Maryland Attorney General Anthony Brown has rejected a state commission’s decision to let Towson University establish a Ph.D. program that critics said would duplicate one at Morgan State University, a historically Black university.

Brown wrote Thursday that the Maryland Higher Education Commission did not have enough members present when it voted to overturn a decision by Emily Dow, an assistant secretary of academic affairs at the MHEC, to deny Towson University’s request to create a doctoral program in business analytics.

Advocates for historically Black colleges and universities (HBCUs) claimed the program would hurt Morgan State, which has a business administration program.

“Because the Commission’s June 14 vote to reverse the Secretary and approve Towson’s proposed program was a ‘formal action’ that did not receive the necessary number of votes, the vote was of no legal effect, and the Secretary’s decision remains in place for the time being,” Brown wrote to the commission. “As I read the Commission’s regulations, the Commission is likely required to meet again and attempt to resolve Towson’s request for review, with the requisite number of votes for a decision one way or the other. Although this is not an official opinion of the Attorney General, I hope it is helpful to you.”

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In a written statement, the University System of Maryland wrote: “Today, the Commission received that advice, which concluded that the Commission had not followed the proper process and, thus, that the Commission’s decision was of no legal effect.”

“The Office of the Attorney General further found that the review process set forth in the Commission’s regulations likely require the Commission to meet again to vote on the academic program under review,” the statement continued.

The university system said it was “dedicated to ensuring that all procedural requirements are met when engaging in academic program review.”

Calling it an “equitable outcome,” Morgan State University President David K. Wilson praised the recent turn of events. He thanked Brown and the commission for “reviewing the circumstances surrounding the unreasonable duplication of Morgan’s longstanding, high-quality and affordable Business Administration Ph.D. program.”

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“We look forward to moving beyond this episode and continuing to focus our attention on the more than 140 academic degree programs at Morgan, many of them offered exclusively at our University,” Wilson wrote in a prepared statement. “Morgan is moving forward, unfettered, on the path to very high research university status, dedicated to examining many of the intractable challenges of our day and committed to providing research-based solutions that will benefit our city, state and nation.”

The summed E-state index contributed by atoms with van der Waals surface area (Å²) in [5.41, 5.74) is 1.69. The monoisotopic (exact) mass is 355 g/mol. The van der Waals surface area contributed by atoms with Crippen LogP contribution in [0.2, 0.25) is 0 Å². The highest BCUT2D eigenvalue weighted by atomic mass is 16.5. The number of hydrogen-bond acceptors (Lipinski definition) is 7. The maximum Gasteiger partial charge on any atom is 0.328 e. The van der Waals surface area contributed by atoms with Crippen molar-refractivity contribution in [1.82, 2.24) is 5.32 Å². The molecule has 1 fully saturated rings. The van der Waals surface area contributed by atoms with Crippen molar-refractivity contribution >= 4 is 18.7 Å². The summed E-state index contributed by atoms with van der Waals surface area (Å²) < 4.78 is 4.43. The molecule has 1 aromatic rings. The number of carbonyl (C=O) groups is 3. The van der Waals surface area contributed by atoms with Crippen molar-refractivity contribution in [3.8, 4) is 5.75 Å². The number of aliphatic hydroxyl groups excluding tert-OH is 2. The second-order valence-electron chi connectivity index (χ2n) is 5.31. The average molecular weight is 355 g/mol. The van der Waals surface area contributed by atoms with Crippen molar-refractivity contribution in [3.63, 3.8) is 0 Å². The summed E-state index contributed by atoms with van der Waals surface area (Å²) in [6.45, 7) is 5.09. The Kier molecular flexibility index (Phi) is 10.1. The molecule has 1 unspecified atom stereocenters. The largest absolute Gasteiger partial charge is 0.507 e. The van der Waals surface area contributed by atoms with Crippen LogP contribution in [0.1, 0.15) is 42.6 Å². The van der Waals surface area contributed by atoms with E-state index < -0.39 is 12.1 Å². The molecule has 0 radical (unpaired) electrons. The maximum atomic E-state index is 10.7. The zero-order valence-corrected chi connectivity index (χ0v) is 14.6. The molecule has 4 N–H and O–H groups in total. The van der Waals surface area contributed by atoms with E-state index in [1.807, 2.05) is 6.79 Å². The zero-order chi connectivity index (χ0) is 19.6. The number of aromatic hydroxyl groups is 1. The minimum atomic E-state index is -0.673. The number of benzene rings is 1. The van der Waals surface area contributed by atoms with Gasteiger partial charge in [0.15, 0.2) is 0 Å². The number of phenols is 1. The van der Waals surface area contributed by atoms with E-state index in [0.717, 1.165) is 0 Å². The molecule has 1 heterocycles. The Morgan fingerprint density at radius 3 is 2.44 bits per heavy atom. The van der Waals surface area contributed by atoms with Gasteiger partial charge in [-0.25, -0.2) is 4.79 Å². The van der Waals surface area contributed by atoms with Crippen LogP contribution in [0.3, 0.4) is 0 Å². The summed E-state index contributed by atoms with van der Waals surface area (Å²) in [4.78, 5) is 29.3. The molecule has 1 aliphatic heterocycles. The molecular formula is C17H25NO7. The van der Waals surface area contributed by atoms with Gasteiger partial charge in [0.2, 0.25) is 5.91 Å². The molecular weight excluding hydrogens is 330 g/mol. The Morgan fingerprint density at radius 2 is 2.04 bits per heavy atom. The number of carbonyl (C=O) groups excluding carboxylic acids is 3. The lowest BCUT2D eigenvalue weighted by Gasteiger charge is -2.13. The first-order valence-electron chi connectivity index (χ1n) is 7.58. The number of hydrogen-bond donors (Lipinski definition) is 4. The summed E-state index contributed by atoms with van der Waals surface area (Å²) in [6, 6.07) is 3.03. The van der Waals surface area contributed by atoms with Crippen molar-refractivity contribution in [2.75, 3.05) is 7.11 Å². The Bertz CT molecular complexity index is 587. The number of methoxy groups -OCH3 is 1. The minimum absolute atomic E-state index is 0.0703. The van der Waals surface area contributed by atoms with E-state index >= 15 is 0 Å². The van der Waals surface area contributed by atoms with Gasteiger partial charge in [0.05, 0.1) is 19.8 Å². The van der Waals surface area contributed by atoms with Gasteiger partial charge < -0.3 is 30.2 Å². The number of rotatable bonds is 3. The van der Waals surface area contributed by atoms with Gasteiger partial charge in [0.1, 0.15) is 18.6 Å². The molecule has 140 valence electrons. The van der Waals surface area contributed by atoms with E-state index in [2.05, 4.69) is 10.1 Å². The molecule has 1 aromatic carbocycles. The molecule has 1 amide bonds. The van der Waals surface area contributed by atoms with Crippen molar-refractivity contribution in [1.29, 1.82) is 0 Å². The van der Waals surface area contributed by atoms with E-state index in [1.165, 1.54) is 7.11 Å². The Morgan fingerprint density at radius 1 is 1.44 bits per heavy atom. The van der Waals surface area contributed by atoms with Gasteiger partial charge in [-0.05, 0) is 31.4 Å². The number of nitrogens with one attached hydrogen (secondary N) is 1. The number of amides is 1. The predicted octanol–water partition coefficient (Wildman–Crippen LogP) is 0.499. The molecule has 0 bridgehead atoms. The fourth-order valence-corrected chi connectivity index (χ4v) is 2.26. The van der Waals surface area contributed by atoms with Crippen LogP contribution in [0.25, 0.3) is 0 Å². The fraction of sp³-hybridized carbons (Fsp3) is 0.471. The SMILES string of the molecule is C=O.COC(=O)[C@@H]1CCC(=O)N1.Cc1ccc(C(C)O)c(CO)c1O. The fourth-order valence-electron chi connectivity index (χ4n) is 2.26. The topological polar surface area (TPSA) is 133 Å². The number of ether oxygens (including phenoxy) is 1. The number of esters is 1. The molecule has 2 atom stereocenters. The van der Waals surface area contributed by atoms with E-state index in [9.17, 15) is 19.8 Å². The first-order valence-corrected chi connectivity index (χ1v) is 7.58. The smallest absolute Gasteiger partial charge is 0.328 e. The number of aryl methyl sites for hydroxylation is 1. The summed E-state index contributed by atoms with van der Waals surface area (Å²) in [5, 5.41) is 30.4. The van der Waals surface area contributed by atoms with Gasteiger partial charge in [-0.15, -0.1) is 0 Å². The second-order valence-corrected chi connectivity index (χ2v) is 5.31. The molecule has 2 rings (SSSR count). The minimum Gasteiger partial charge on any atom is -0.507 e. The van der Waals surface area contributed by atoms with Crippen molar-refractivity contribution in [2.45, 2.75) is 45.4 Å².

Advocates for Maryland’s HBCUs had shared their concerns about the proposed Towson doctoral program in a four-page letter to Gov. Wes Moore, MHEC’s members and its interim secretary, and top legislative leaders.

The group said it was concerned that the state commission had approved a program at Towson that “duplicates a well-established, functionally identical business analytics administration program at Morgan State University,” according to spokeswoman Sharon Blake.

Blake said Thursday night that the group was “pleased with the collective efforts of Maryland leadership to uphold the Coalition’s case to preclude unnecessary program duplication.”

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“This incident points to the need for ongoing oversight and advocacy to ensure equity and parity in Maryland higher education,” she wrote. “We want to emphasize that the settlement of this case, The Coalition For Equity and Excellence in Maryland Higher Education, et al. v. Maryland Higher Education Commission, et al. is based on Federal Law; this case carries the weight and equivalency of Brown v. Board of Education for HBCUs.”

The Legislative Black Caucus of Maryland also praised Brown’s opinion. “We will continue to work alongside our Maryland HBCUs to advocate for equity,” the caucus wrote. “Fairness and transparency are absolutely essential to the program distribution process as the state continues to repair the damage of past program duplication following the 2021 lawsuit settlement.”

The advocacy group’s letter represented its first objection since a 2021 federal ruling that Maryland had to pay $577 million to its four historically Black colleges and universities, settling a 13-year lawsuit alleging that the state underfunded those schools while investing in predominantly white schools.

Black students represent 27.9% of Towson University’s student body while white students account for 45.6%, according to statistics provided by the university.

Sean Welsh, a vice president at Towson University, stressed the differences between the schools’ programs in an email Tuesday evening.

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In response to Brown’s Thursday statement, Welsh wrote: “As we have since the start, TU will continue to follow the process and guidance outlined by MHEC. The finding of this administrative error on MHEC’s part does not indicate that TU’s STEM-based Business Analytics Ph.D. program is in any way duplicative of any other program, nor does it have any impact upon the merits for the program’s approval. We remain absolutely committed to supporting those students who have, in good faith, enrolled in this program as classes are set to begin in less than two weeks. When students lose opportunities, there are no winners.”